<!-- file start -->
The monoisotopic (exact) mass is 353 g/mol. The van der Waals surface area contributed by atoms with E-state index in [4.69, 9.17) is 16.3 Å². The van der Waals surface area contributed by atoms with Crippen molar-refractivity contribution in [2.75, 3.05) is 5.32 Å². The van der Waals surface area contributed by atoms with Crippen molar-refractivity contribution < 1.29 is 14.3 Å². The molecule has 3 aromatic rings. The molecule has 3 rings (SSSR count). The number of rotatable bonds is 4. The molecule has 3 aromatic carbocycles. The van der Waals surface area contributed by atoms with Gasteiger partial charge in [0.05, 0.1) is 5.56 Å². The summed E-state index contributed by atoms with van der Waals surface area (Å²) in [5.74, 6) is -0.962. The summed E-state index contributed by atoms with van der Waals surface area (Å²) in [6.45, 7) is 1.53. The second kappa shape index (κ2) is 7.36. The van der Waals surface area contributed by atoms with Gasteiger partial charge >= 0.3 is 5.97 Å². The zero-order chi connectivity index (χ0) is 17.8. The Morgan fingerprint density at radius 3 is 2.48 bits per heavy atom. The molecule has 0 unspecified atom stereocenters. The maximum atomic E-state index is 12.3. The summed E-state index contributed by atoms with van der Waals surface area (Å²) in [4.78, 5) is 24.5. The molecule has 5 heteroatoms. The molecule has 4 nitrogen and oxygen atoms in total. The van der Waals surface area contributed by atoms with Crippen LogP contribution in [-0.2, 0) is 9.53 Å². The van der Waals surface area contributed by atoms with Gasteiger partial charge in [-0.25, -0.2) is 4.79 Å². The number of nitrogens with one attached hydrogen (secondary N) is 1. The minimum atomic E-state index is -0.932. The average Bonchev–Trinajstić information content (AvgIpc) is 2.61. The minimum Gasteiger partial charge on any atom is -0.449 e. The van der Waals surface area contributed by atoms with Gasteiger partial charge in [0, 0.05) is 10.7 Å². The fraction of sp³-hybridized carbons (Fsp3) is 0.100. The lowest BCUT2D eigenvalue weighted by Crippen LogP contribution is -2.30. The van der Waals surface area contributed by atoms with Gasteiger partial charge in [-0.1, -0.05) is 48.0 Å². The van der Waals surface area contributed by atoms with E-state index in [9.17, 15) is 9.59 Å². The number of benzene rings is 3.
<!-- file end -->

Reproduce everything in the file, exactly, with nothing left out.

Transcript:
The monoisotopic (exact) mass is 353 g/mol. The van der Waals surface area contributed by atoms with E-state index in [4.69, 9.17) is 16.3 Å². The van der Waals surface area contributed by atoms with Crippen molar-refractivity contribution in [2.75, 3.05) is 5.32 Å². The van der Waals surface area contributed by atoms with Crippen molar-refractivity contribution < 1.29 is 14.3 Å². The molecule has 3 aromatic rings. The molecule has 3 rings (SSSR count). The number of rotatable bonds is 4. The molecule has 3 aromatic carbocycles. The van der Waals surface area contributed by atoms with Gasteiger partial charge in [0.05, 0.1) is 5.56 Å². The summed E-state index contributed by atoms with van der Waals surface area (Å²) in [5.74, 6) is -0.962. The summed E-state index contributed by atoms with van der Waals surface area (Å²) in [6.45, 7) is 1.53. The second kappa shape index (κ2) is 7.36. The van der Waals surface area contributed by atoms with Gasteiger partial charge >= 0.3 is 5.97 Å². The zero-order chi connectivity index (χ0) is 17.8. The Morgan fingerprint density at radius 3 is 2.48 bits per heavy atom. The molecule has 0 unspecified atom stereocenters. The maximum atomic E-state index is 12.3. The summed E-state index contributed by atoms with van der Waals surface area (Å²) in [4.78, 5) is 24.5. The molecule has 5 heteroatoms. The molecule has 4 nitrogen and oxygen atoms in total. The van der Waals surface area contributed by atoms with Crippen LogP contribution in [-0.2, 0) is 9.53 Å². The van der Waals surface area contributed by atoms with Gasteiger partial charge in [-0.25, -0.2) is 4.79 Å². The number of nitrogens with one attached hydrogen (secondary N) is 1. The minimum atomic E-state index is -0.932. The average Bonchev–Trinajstić information content (AvgIpc) is 2.61. The minimum Gasteiger partial charge on any atom is -0.449 e. The van der Waals surface area contributed by atoms with Gasteiger partial charge in [0, 0.05) is 10.7 Å². The fraction of sp³-hybridized carbons (Fsp3) is 0.100. The lowest BCUT2D eigenvalue weighted by Crippen LogP contribution is -2.30. The van der Waals surface area contributed by atoms with Gasteiger partial charge in [-0.1, -0.05) is 48.0 Å². The van der Waals surface area contributed by atoms with E-state index in [9.17, 15) is 9.59 Å². The number of benzene rings is 3.